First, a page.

Adam Burn – A Photo Story

Project Welcome Home Troops (PWHT) was founded 10 years ago, and is a service project of the International Association of Human Values. It offers free workshops on meditation and breathing techniques to veterans to help them heal from trauma and Post Traumatic Stress Disorder (PTSD). PWHT has helped 1200 veterans and is available in many states across the United States. This Photo Story is on Adam Burn, a veteran who has done the workshop twice.

Adam Burns Photo Story

“I am veteran and I’ve experienced some challenges with PTSD and trauma,” says Adam Burn, 35. Adam was in the Air Force for 3 ½ years of active duty from Feb 2001 to Sept 2004, and in the Reserve for a year after that. During that time he was stationed in Alaska, Asia, Middle East and Saudi Arabia. He now works as a Research Health Specialist with the Department of Veterans Affairs in the San Francisco Bay Area.

“I didn’t think my experience in the military was horrific,” says Adam. “But it had a unique set of challenges. Military life is just kinda strenuous and unpredictable. You are 10,000 miles from home on deployment, sometimes indefinitely, and your life is not your own. And there’s other things that make it hard being in the military. It’s creates a life-long series of dominoes that get knocked over with time. It was important for me to be honest with myself, and take a look at where I’m at, if I was going to be useful to anyone.”

Adam sketches in his book. “I find a lot of veterans are frustrated by some of the ways people attempt to help,” he says, “and I found they weren’t working for me either – and I also wanted a warm space that the VA struggles to create sometimes.”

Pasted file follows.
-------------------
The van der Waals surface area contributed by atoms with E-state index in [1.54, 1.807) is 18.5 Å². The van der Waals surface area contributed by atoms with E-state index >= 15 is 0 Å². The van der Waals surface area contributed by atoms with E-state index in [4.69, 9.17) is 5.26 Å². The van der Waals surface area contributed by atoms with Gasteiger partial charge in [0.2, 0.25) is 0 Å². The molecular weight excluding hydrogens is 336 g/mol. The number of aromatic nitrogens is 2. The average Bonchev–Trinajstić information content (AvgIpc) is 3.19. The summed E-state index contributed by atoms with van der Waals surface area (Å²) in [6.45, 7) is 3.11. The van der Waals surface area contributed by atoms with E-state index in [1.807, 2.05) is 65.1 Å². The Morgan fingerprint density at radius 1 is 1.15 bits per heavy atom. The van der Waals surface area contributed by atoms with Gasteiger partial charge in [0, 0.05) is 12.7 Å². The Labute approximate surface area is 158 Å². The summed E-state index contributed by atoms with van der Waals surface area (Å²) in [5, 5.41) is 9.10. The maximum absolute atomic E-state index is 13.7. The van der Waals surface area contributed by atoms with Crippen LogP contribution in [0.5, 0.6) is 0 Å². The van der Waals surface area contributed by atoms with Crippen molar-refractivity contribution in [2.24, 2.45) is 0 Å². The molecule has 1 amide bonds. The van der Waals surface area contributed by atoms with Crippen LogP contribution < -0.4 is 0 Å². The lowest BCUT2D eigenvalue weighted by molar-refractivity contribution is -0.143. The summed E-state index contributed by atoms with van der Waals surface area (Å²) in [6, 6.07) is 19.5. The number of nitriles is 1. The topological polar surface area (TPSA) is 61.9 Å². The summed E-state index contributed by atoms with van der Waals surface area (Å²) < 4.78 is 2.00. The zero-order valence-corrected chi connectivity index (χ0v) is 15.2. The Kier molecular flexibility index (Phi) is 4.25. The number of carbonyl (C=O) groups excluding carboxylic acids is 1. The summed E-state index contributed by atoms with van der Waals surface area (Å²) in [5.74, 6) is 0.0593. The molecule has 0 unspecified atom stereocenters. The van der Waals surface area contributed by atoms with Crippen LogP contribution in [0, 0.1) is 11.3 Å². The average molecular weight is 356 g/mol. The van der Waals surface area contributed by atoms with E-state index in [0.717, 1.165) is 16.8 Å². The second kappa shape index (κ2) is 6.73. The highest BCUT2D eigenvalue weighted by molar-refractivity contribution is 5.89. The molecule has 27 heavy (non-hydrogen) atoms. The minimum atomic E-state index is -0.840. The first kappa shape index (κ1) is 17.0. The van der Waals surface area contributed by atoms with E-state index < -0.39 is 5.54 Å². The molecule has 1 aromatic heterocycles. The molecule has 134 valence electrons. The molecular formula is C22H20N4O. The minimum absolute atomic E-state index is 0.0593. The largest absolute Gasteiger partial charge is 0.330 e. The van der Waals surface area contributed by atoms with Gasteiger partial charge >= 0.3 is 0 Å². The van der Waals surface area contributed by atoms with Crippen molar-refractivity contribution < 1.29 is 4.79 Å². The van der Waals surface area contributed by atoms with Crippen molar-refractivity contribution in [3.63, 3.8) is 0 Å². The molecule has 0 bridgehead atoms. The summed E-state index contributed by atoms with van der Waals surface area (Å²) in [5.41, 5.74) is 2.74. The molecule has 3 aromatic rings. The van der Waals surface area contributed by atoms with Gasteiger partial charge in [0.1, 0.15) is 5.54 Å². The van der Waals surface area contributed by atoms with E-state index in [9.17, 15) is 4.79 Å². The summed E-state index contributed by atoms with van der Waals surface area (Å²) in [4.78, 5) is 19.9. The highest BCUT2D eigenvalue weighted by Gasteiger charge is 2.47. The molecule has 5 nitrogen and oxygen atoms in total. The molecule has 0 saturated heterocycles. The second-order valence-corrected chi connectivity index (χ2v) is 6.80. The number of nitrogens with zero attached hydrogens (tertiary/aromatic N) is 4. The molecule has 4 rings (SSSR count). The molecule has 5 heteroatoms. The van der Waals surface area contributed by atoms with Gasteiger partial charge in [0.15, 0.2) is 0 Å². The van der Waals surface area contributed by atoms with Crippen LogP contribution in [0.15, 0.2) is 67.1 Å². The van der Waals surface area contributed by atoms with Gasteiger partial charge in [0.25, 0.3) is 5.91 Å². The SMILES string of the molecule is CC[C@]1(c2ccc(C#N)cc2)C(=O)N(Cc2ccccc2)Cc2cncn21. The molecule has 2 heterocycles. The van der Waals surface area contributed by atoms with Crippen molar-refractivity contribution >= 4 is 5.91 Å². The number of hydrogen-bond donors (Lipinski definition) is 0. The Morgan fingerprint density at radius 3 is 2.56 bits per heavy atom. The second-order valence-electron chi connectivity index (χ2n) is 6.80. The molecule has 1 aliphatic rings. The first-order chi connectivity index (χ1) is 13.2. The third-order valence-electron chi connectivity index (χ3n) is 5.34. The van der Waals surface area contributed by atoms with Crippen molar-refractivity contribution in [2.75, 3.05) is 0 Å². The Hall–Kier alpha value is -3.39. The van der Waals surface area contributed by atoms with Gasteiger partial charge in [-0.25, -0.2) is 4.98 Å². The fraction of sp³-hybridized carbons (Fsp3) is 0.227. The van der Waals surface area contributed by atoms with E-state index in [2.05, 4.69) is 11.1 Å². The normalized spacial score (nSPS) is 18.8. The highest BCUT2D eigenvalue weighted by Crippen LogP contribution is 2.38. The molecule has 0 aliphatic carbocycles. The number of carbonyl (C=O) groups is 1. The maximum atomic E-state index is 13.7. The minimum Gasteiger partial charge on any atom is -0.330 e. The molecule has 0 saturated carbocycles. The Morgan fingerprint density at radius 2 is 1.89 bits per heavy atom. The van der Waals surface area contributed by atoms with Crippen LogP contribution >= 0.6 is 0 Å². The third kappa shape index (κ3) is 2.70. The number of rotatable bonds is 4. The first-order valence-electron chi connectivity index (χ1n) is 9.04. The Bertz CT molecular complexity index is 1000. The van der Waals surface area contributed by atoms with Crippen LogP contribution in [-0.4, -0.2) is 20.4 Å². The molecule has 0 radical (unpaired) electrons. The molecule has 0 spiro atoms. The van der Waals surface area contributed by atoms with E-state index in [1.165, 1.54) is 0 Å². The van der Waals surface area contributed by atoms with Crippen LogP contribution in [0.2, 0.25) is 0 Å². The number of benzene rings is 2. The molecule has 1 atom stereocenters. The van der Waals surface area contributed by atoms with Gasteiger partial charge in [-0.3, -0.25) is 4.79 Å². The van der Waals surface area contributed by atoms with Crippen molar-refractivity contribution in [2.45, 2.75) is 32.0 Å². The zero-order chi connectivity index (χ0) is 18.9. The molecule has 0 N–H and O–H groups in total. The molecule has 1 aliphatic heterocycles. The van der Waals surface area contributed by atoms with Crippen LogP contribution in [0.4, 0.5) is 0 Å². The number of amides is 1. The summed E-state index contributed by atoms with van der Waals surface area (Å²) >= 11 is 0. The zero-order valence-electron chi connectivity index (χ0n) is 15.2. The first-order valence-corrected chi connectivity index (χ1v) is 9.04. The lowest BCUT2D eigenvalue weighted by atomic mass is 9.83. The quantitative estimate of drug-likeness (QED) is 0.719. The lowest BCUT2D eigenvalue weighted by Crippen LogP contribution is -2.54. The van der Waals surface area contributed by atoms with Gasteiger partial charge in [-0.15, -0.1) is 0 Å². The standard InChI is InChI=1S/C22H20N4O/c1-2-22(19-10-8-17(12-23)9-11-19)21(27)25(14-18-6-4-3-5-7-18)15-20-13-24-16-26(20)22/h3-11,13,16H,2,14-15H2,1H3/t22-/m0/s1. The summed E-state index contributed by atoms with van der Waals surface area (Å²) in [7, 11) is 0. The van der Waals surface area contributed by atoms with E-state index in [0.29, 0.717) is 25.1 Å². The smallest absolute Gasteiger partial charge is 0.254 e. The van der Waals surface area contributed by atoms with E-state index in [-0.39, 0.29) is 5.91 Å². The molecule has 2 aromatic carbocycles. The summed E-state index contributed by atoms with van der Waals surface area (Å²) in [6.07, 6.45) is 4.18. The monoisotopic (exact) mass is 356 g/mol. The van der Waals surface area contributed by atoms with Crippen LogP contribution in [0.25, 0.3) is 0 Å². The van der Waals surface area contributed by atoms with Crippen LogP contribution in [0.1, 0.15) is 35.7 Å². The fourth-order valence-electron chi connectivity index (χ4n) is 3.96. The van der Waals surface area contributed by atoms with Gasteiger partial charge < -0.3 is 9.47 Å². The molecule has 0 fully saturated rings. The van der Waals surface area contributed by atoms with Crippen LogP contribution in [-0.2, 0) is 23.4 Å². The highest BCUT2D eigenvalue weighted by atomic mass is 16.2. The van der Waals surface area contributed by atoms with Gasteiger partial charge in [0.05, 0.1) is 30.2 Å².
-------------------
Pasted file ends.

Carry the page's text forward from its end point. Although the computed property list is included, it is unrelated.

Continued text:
“I joined and I realized quickly that military life was totally wrong for me,” says Adam. “I just never was of the military mind but I also didn’t know what to do with my life at the time. I was too sensitive for the military. It doesn’t compliment the creative, intuitive type. However, one thing about the military and need for it is that it doesn’t matter, so it was a great teacher in that respect, because it taught me to grow up and think about more than just what I wanted.” “I learned what it means to be of service,” he says, “and what it means to think about something bigger than me. Regardless of what people think of war or violence, it taught me something about responsibility, integrity and ownership.” Here Adam sketches swirls in his book. “It just sort of comes our of the end of my pencil when I decide to trust the lead I guess,” he says. “And for some reason, that feels liberating!”

“I worked for 1 ½ years nearly without a day off for 10-12 hours a day and you don’t realize what a toll it takes,” says Adam. “When I got out, I went on to get a Bachelors degree in Psychology and Masters in Clinical Psychology. It was when I was in Grad School working on my Doctorate in Clinical Psychology – trying to treat people for PTSD– that’s when it hit me like a truck – that I had these exact same symptoms. I’d learned so much about what happens to your body when you have traumatic experiences from a text book, and then I found it happening to me. If I heard loud noises, I would dive under a desk, and I don’t even know why – there were no explosions. I didn’t even see an explosion in the military but I reacted that way anyway. The irrational distrust of other people, or freaking out when someone suddenly walks behind me was tough too.”  Adam examines the Gates of Hell sculpture at Stanford University.

Coping with Trauma and PTSD in Veterans

“One thing that’s very hard for people who’ve had trauma,” he says, “particularly early childhood trauma, is fear of letting other people help them. When you’re a veteran, sometimes you don’t  feel you need the help in your mind, it’s culturally seen as weakness but nobody can exist on their own. People think service means not taking care of their needs, but the reality is you cannot take care of the person next to you if you don’t take care of yourself. I have been out of the military for 12 years and I’m just now more fully able to embrace the effect of it all.”